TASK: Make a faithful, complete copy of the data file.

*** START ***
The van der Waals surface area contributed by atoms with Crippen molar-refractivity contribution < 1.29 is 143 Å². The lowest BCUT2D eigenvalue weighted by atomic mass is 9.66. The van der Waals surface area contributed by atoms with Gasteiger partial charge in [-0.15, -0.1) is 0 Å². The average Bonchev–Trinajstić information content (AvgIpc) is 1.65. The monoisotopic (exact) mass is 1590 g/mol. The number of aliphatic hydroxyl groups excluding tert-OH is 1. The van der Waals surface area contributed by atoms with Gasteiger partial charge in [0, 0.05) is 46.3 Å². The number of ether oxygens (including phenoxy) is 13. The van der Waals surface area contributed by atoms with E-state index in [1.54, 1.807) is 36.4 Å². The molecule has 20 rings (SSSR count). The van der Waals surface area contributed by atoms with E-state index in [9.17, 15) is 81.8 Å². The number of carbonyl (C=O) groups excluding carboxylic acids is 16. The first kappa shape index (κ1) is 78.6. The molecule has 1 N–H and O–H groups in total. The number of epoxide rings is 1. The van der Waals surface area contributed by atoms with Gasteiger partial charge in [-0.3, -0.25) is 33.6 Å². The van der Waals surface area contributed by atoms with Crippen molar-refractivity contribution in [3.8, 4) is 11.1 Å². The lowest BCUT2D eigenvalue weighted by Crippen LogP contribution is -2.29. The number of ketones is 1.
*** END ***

The van der Waals surface area contributed by atoms with Crippen molar-refractivity contribution < 1.29 is 143 Å². The lowest BCUT2D eigenvalue weighted by atomic mass is 9.66. The van der Waals surface area contributed by atoms with Gasteiger partial charge in [-0.15, -0.1) is 0 Å². The average Bonchev–Trinajstić information content (AvgIpc) is 1.65. The monoisotopic (exact) mass is 1590 g/mol. The number of aliphatic hydroxyl groups excluding tert-OH is 1. The van der Waals surface area contributed by atoms with Gasteiger partial charge in [0, 0.05) is 46.3 Å². The number of ether oxygens (including phenoxy) is 13. The van der Waals surface area contributed by atoms with E-state index in [1.54, 1.807) is 36.4 Å². The molecule has 20 rings (SSSR count). The van der Waals surface area contributed by atoms with E-state index in [9.17, 15) is 81.8 Å². The number of carbonyl (C=O) groups excluding carboxylic acids is 16. The first kappa shape index (κ1) is 78.6. The molecule has 1 N–H and O–H groups in total. The number of epoxide rings is 1. The van der Waals surface area contributed by atoms with Gasteiger partial charge in [-0.3, -0.25) is 33.6 Å². The van der Waals surface area contributed by atoms with Crippen molar-refractivity contribution in [3.8, 4) is 11.1 Å². The lowest BCUT2D eigenvalue weighted by Crippen LogP contribution is -2.29. The number of ketones is 1.